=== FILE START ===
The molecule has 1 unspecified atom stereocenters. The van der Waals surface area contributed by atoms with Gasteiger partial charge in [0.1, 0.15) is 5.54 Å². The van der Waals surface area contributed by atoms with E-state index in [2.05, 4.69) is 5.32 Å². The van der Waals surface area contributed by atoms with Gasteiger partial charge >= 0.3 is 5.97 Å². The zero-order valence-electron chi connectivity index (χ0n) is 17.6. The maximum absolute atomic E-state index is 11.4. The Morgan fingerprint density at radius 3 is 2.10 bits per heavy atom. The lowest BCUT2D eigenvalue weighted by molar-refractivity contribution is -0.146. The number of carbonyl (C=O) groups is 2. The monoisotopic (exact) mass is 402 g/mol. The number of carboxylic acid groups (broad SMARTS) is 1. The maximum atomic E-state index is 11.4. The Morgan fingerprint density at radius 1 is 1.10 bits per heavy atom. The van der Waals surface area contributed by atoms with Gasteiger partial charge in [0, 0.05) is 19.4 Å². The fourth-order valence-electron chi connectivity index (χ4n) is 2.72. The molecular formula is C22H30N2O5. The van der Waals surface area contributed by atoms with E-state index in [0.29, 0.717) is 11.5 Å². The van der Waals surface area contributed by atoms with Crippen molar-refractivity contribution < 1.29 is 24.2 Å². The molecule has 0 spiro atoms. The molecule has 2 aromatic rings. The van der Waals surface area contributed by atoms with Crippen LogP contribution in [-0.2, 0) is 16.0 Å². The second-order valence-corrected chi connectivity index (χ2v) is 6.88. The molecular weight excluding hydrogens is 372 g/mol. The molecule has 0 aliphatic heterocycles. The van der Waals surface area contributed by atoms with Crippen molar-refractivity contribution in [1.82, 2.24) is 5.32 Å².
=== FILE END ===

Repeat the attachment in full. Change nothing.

The molecule has 1 unspecified atom stereocenters. The van der Waals surface area contributed by atoms with Gasteiger partial charge in [0.1, 0.15) is 5.54 Å². The van der Waals surface area contributed by atoms with E-state index in [2.05, 4.69) is 5.32 Å². The van der Waals surface area contributed by atoms with Gasteiger partial charge >= 0.3 is 5.97 Å². The zero-order valence-electron chi connectivity index (χ0n) is 17.6. The maximum absolute atomic E-state index is 11.4. The Morgan fingerprint density at radius 3 is 2.10 bits per heavy atom. The lowest BCUT2D eigenvalue weighted by molar-refractivity contribution is -0.146. The number of carbonyl (C=O) groups is 2. The monoisotopic (exact) mass is 402 g/mol. The number of carboxylic acid groups (broad SMARTS) is 1. The maximum atomic E-state index is 11.4. The Morgan fingerprint density at radius 1 is 1.10 bits per heavy atom. The van der Waals surface area contributed by atoms with Gasteiger partial charge in [0, 0.05) is 19.4 Å². The fourth-order valence-electron chi connectivity index (χ4n) is 2.72. The molecular formula is C22H30N2O5. The van der Waals surface area contributed by atoms with E-state index in [0.29, 0.717) is 11.5 Å². The van der Waals surface area contributed by atoms with Crippen molar-refractivity contribution < 1.29 is 24.2 Å². The molecule has 0 spiro atoms. The molecule has 2 aromatic rings. The van der Waals surface area contributed by atoms with Crippen LogP contribution in [-0.2, 0) is 16.0 Å². The second-order valence-corrected chi connectivity index (χ2v) is 6.88. The molecular weight excluding hydrogens is 372 g/mol. The molecule has 0 aliphatic heterocycles. The van der Waals surface area contributed by atoms with Crippen molar-refractivity contribution in [1.82, 2.24) is 5.32 Å².